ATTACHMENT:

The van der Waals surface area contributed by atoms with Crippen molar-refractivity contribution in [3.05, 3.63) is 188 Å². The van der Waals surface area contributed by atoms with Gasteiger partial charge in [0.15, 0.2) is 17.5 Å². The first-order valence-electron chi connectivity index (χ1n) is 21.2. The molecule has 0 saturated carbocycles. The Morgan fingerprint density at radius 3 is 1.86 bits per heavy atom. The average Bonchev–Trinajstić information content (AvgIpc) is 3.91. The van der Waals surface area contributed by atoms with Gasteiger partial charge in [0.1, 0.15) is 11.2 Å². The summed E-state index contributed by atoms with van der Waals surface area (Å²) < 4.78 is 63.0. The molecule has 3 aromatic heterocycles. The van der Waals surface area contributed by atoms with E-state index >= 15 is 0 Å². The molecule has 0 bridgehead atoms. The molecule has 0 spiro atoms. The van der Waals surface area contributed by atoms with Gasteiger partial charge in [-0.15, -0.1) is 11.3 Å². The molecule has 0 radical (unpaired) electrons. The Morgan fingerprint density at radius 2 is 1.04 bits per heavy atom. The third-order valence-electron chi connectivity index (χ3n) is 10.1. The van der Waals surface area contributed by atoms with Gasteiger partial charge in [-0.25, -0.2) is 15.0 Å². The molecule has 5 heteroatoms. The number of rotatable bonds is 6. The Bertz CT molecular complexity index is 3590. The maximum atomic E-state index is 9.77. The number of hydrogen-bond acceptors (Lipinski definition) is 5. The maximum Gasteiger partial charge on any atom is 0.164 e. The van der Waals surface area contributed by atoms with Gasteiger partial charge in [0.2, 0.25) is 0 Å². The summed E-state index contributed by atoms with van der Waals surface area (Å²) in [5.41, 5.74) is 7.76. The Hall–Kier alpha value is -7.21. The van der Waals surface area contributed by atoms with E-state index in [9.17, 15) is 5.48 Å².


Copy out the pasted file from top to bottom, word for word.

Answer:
The van der Waals surface area contributed by atoms with Crippen molar-refractivity contribution in [3.05, 3.63) is 188 Å². The van der Waals surface area contributed by atoms with Gasteiger partial charge in [0.15, 0.2) is 17.5 Å². The first-order valence-electron chi connectivity index (χ1n) is 21.2. The molecule has 0 saturated carbocycles. The Morgan fingerprint density at radius 3 is 1.86 bits per heavy atom. The average Bonchev–Trinajstić information content (AvgIpc) is 3.91. The van der Waals surface area contributed by atoms with Gasteiger partial charge in [0.1, 0.15) is 11.2 Å². The summed E-state index contributed by atoms with van der Waals surface area (Å²) < 4.78 is 63.0. The molecule has 3 aromatic heterocycles. The van der Waals surface area contributed by atoms with E-state index >= 15 is 0 Å². The molecule has 0 bridgehead atoms. The molecule has 0 spiro atoms. The van der Waals surface area contributed by atoms with Gasteiger partial charge in [-0.15, -0.1) is 11.3 Å². The molecule has 0 radical (unpaired) electrons. The Morgan fingerprint density at radius 2 is 1.04 bits per heavy atom. The third-order valence-electron chi connectivity index (χ3n) is 10.1. The van der Waals surface area contributed by atoms with Gasteiger partial charge in [-0.25, -0.2) is 15.0 Å². The molecule has 5 heteroatoms. The number of rotatable bonds is 6. The Bertz CT molecular complexity index is 3590. The maximum atomic E-state index is 9.77. The number of hydrogen-bond acceptors (Lipinski definition) is 5. The maximum Gasteiger partial charge on any atom is 0.164 e. The van der Waals surface area contributed by atoms with Gasteiger partial charge in [0.2, 0.25) is 0 Å². The summed E-state index contributed by atoms with van der Waals surface area (Å²) in [5.41, 5.74) is 7.76. The Hall–Kier alpha value is -7.21. The van der Waals surface area contributed by atoms with E-state index in [9.17, 15) is 5.48 Å².